The Centre for Creative Arts (CCA) within the College of Humanities recently hosted the 2022 Mafika Gwala lecture.
The lecture was launched in 2015 as a collaboration between the College of Humanities, South African History Online (SAHO), and the National Institute of Humanities and Social Sciences (NIHSS).
‘The annual Mafika Gwala Memorial Lecture celebrates and highlights the extraordinary work of this literary legend, public intellectual and defender of social justice,’ said CCA Director, Dr Ismail Mahomed. ‘He was one of South Africa’s finest poets who was known for his writings in both English and isiZulu. It is a highlight in our festival programme and offers a dialogue with the younger generation of poets to find inspiration and leadership from veteran poets and to further interrogate their own work to build and reshape the country.’
Professor Sihawukele Ngubane of the School of Arts added, ‘This lecture series honours the legacy of Gwala and we are proud as a University to keep his memory and contributions to the isiZulu literary works alive.’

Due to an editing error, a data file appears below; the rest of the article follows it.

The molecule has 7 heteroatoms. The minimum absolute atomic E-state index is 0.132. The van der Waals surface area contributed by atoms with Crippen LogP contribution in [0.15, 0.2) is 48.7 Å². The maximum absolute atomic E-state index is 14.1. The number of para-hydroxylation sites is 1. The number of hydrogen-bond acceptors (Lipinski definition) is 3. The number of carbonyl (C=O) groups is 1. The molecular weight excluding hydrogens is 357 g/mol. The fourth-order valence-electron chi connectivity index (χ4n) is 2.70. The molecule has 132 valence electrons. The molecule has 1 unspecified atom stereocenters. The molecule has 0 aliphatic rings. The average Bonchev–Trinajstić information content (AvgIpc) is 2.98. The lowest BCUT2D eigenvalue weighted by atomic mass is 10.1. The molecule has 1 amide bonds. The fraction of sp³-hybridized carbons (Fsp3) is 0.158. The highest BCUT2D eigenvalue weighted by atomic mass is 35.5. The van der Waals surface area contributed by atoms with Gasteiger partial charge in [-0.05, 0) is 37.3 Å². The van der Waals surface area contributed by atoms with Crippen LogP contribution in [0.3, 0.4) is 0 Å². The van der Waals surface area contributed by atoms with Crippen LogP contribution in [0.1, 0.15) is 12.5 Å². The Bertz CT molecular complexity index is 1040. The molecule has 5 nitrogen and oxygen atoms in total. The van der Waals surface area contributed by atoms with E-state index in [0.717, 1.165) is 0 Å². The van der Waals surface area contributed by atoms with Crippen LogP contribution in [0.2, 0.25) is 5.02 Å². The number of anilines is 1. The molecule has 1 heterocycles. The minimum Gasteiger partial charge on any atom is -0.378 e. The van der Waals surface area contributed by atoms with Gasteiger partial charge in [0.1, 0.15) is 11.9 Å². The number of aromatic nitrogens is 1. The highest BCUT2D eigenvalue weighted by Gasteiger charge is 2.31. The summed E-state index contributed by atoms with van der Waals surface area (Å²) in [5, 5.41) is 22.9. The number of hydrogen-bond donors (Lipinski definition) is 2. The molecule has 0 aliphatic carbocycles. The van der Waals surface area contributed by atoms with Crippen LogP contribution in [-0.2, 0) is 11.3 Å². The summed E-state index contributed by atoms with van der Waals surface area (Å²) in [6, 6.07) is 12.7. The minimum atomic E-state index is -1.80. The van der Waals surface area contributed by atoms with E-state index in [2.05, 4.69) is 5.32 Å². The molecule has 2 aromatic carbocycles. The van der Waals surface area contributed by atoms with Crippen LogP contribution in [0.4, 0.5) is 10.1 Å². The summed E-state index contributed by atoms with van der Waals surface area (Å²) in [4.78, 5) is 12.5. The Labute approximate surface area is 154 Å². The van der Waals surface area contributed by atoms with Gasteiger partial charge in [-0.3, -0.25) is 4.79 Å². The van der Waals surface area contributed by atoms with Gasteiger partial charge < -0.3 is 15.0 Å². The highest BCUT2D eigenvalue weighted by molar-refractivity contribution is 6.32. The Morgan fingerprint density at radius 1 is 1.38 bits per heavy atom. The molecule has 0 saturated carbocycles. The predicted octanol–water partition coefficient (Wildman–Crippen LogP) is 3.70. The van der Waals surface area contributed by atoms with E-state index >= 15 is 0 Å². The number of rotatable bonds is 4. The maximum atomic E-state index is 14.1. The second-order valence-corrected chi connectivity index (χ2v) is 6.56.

The keynote speaker was poet, journalist, communication specialist and literary translator, Mr Sandile Ngidi who commemorated the vision and spirit of Gwala for justice, equality, and light. Ngidi addressed the following questions: Why are we hurting ourselves and embracing stubborn emblems of blood and hate again? How long has the sun been gone? How long have we lost words that heal and give hope to her famished rhythm?
‘Poetry provides the possibilities to undergo deep introspection and to fight injustices, poverty and inequality. By sharing parts of ourselves through literary works, we give different perspectives and insights into societal problems and possible solutions,’ said Ngidi.
He first encountered Gwala’s work as a student at the former University of Natal (now UKZN) citing that the poet’s work was his most treasured item as it related to black consciousness. ‘Gwala’s work appealed to me not only because of its political nature, but as a great literary work from a proud Black man. His poetry also taught me about the Black condition under apartheid. Reading Gwala’s poetry gave me a new language that was radical and bold.’
Ngidi noted that Gwala understood cultural identity. ‘He put art into action for the liberation struggle. Looking at the South African landscape now, Black pain and suffering are generally left to the occasional politician. We need to find that liberation language and Black Consciousness because it mobilises and unites us as South Africans to fight against poverty, inequality and injustices.’